DIY Wired Contact Hack Using Visonic MCT-340 E

After looking, unsuccessfully, for an off-the-shelf Zigbee device that would sense and report the state of mechanical contacts---relay contacts, simple pushbuttons, etc. I decided to make my own from a Visonic MCT-340 E. It's a "supported,'" relatively low cost magnet sensor used for doors, windows and the like. 'Turns out it is also quite easy to hack. (See photos.)

  1. Remove the battery cover.
  2. Pry off the rest of the rear cover. (Use a small screwdriver or razor blade.)
  3. Remove the PCB, noting it's original orientation so that you can reassemble it.
  4. Notch out or drill the top and bottom covers so that wires can exit.
  5. Carefully solder really small wires (awg 22 or smaller) to the contacts for each end of the reed relay.
  6. Route the wires thru the hole you made and button things up.
  7. Power-up and add the sensor to your device list as usual if you haven't already done that.
  8. It will report "Open" until you connect the two external wires, at which point the status will change to "Closed."

The magnet can still be used if you leave the reed switch in place. You should be able to remove the reed switch at Step 5 if you like, tho I have not tried that.


Thanks for this! I had to bastardize my zigbee network with an Ecolink zwave in order to hack the Mighty Mule driveway sensor.

You can also do some other mods as well. I am linking a post from ST because there's a driver in there you can easily port over if you need other capability.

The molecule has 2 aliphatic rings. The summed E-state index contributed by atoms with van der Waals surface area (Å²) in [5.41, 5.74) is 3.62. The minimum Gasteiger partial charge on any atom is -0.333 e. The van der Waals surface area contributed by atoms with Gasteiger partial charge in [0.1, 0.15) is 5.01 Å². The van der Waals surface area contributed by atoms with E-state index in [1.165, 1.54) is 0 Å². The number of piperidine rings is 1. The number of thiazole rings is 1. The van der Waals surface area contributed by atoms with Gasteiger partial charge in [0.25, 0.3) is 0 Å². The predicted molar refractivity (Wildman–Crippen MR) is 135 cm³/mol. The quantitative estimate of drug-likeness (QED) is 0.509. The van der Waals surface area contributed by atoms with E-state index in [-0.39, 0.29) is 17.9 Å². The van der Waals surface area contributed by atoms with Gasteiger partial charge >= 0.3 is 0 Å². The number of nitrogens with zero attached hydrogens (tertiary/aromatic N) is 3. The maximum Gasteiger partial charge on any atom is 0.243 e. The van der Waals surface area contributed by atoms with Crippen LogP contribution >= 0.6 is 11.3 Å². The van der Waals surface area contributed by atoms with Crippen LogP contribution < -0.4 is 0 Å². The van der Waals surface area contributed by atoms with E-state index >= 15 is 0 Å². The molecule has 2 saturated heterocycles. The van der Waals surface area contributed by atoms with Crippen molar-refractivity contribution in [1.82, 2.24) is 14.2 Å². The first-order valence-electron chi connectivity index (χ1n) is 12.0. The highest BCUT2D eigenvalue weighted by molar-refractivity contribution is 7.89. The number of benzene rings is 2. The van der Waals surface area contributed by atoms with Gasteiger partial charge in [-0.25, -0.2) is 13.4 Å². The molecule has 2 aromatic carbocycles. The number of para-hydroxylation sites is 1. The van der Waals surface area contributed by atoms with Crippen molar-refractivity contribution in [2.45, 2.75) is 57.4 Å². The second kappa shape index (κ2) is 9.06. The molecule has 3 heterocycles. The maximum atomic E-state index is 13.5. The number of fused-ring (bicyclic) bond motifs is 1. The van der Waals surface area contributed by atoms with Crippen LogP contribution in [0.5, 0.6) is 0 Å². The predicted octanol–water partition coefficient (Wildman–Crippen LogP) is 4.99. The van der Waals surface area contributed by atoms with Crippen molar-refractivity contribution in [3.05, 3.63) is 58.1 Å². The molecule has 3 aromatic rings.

Yep, it's a good hack. This can be done with several others too, regardless of protocol. I'm using a Xiaomi Aqara with a standard doorbell button to give me remote notification, Alexa announcements, and event capture from my front door Wyze cam when the door bell is pressed. This gives me an extra 12 seconds of event capture when someone pushes the button, instead of just the 12 seconds when they walk up to the door.

Cool. That link (which mentions using these as water (flood) sensors, inspired the rain sensor below. Hazah!


Bingo! 10 cheap sensor plates on order.

But you will have to wipe the sensor plates after each rain shower, otherwise water will just sit on the plate, raining or not until it dries. You might try mounting two face to face with plastic washers separating them to channel the water between the plates, but allow enough room for the water to drain at a optimal rate.

I've used these little PCBs with some success before. Mounting them at an angle lets the water run off and/or evaporate pretty quickly. But yeah. The circuit might be closed for awhile after the rain stops, just like the "sponge" sensors used in sprinkler systems.

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They'll work OK in my house. I have a couple of always-supposed-to-be-dry drain pans I want to monitor.

BTW, we mostly talk about pressurized water leaks as the problem. I'm going with the LeakSmart valve for that. But for me, hvac condensate overflow also requires monitoring. I have a float switch to kill power to the tstat but I eventually want HE to intervene if any moisture is detected in the pan.

Does anyone know where the temperature sensor is located on this board? Im wanting to see if I can connect an external temperature probe so I can register the temperature inside a freezer.

Did you try it in the freezer? Might still transmit. If it does, then just add wires to move the battery outside the freezer or power it with a 3 volt adapter, or use a 5v to 3v step-down buck and a phone charger.

That's a different way to look at it! I'll try moving the battery out. Thanks for the tip!

I've successfully used three in my fridge for months. I positioned them (and their magnets) so that I get fridge temps and warning if a door is not shut tightly or has been open too long. If the temp in the refrigerator or freezer get too warm, Alexa lets us know. The hub sees the sensors reliably and is about 30' away, in another room.

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